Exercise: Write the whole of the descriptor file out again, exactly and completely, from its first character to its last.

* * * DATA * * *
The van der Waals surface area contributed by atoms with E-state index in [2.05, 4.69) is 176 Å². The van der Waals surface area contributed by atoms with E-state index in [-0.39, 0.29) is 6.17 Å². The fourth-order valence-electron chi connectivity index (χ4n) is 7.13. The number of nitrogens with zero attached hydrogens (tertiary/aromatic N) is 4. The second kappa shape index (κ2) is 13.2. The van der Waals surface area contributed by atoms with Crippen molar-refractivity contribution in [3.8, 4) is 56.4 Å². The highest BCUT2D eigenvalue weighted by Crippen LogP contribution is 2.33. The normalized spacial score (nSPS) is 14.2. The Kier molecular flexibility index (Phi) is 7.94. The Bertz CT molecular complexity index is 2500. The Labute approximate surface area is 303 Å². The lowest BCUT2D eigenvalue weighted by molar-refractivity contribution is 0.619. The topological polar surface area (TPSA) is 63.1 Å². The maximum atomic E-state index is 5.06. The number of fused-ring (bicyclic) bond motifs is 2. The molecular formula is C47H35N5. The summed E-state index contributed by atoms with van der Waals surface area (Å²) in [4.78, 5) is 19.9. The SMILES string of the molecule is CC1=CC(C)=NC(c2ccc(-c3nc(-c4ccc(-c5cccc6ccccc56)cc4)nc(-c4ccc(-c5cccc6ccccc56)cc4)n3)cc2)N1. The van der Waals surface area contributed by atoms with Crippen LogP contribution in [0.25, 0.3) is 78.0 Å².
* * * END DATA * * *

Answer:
The van der Waals surface area contributed by atoms with E-state index in [2.05, 4.69) is 176 Å². The van der Waals surface area contributed by atoms with E-state index in [-0.39, 0.29) is 6.17 Å². The fourth-order valence-electron chi connectivity index (χ4n) is 7.13. The number of nitrogens with zero attached hydrogens (tertiary/aromatic N) is 4. The second kappa shape index (κ2) is 13.2. The van der Waals surface area contributed by atoms with Crippen molar-refractivity contribution in [3.8, 4) is 56.4 Å². The highest BCUT2D eigenvalue weighted by Crippen LogP contribution is 2.33. The normalized spacial score (nSPS) is 14.2. The Kier molecular flexibility index (Phi) is 7.94. The Bertz CT molecular complexity index is 2500. The Labute approximate surface area is 303 Å². The lowest BCUT2D eigenvalue weighted by molar-refractivity contribution is 0.619. The topological polar surface area (TPSA) is 63.1 Å². The maximum atomic E-state index is 5.06. The number of fused-ring (bicyclic) bond motifs is 2. The molecular formula is C47H35N5. The summed E-state index contributed by atoms with van der Waals surface area (Å²) in [4.78, 5) is 19.9. The SMILES string of the molecule is CC1=CC(C)=NC(c2ccc(-c3nc(-c4ccc(-c5cccc6ccccc56)cc4)nc(-c4ccc(-c5cccc6ccccc56)cc4)n3)cc2)N1. The van der Waals surface area contributed by atoms with Crippen LogP contribution in [0.25, 0.3) is 78.0 Å².